Amazon Echo, Google Home Smart Speakers Can Be Hacked With Laser 'Light Commands', Researchers Claim

The Light Commands vulnerability is present is pretty much all smart devices with a microphone, including smartphones, tablets, and smart speakers.

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Amazon Echo, Google Home Smart Speakers Can Be Hacked With Laser 'Light Commands', Researchers Claim

Photo Credit: Amazon

Amazon Echo or a Google Home can be fooled by a laser pointer

Highlights
  • Amazon, Google are reviewing researchers’ findings
  • Hackers can use smart speakers to break into smart home devices
  • It will be hard for the hackers to actually exploit it

Researchers have found an interesting and scary new way of hacking into smart speakers. It includes the use of lasers to send commands to the smart speakers like Amazon Echo or Google Home without actually using spoken commands. Apparently, the microphones present in the smart speakers also react to the light and by modulating an electrical signal in the intensity of a laser beam, the attackers can trick microphones into believing that they are getting actual spoken commands.

According to a report by Wired, cyber-security researcher Takeshi Sugawara and a group of researchers from the University of Michigan say that they can change the intensity of a laser beam and point it to a smart speaker's microphone to send any command that would be interpreted as a normal voice command by a smart speaker. The vulnerability is not just limited to smart speakers but can be used to hack into any computer that includes a microphone to accept voice commands. The researchers, who dubbed the vulnerability as Light Commands, also tested the same method with smartphones and tablets and achieved some success.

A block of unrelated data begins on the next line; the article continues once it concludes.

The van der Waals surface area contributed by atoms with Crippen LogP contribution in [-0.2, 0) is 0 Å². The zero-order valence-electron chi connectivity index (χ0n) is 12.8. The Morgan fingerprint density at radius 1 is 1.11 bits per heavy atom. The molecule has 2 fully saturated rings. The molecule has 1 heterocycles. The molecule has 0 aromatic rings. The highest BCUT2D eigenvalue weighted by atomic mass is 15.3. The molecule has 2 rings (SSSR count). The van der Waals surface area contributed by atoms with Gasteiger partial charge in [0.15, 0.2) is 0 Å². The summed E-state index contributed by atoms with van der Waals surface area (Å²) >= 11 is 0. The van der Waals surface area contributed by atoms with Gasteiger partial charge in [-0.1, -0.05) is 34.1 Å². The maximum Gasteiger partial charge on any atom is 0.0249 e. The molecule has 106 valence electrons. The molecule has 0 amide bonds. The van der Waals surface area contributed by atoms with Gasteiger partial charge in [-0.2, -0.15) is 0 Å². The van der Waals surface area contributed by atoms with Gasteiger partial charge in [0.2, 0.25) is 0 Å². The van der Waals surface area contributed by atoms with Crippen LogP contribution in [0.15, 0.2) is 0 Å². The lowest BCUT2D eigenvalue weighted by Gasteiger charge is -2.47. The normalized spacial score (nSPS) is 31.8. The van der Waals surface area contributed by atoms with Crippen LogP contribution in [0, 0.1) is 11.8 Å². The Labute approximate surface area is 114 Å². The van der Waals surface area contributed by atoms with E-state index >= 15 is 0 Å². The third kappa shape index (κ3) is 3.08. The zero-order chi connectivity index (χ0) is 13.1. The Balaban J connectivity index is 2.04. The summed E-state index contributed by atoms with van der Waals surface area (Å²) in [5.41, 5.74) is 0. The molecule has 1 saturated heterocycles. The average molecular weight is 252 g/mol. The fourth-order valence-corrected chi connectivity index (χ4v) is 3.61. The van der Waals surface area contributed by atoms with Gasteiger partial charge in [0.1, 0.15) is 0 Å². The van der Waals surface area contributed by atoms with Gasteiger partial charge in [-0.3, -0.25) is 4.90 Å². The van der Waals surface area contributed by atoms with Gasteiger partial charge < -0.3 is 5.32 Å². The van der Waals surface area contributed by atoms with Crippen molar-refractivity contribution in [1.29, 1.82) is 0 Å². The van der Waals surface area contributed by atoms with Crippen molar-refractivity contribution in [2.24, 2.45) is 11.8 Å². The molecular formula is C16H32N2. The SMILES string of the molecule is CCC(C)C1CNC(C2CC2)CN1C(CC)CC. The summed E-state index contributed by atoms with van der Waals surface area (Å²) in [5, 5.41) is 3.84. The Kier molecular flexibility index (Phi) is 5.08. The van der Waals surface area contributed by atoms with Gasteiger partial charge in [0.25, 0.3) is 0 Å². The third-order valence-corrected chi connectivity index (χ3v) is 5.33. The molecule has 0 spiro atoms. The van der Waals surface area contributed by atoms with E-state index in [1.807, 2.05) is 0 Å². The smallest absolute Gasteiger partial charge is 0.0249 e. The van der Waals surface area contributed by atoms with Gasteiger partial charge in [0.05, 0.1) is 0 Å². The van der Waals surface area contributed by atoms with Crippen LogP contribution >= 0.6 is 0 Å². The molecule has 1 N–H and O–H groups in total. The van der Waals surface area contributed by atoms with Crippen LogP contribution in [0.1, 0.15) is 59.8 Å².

“Light Commands is a vulnerability of MEMS microphones that allows attackers to remotely inject inaudible and invisible commands into voice assistants, such as Google Assistant, Amazon Alexa, Facebook Portal, and Apple Siri using light,” the researchers wrote on a website dedicated to the Light Commands vulnerability.

The vulnerability can be used to break into other systems that are connected through a smart speaker like smart home devices, connected garage doors, online shopping, remotely starting some vehicles, and more.

While the vulnerability certainly sounds serious, it will need a lot of effort from an attacker to exploit it. It requires specialised equipment, like a laser pointer, laser driver, sound amplifier, a telephoto lens, and more. Also, an attack would only work on unattended smart speakers as an owner could notice a light beam reflecting on a smart speaker.

Google and Amazon told Wired that they are reviewing the research team's findings but did not share any plans on whether or how they plan to protect against such attacks.

The best mitigation available against the Light Commands vulnerability right now is avoid putting your smart speaker, smartphone, or tablet in the line of sight of a possible attacker. You can also active a secondary authentication for online purchases or other sensitive commands on your smart speaker, if available.

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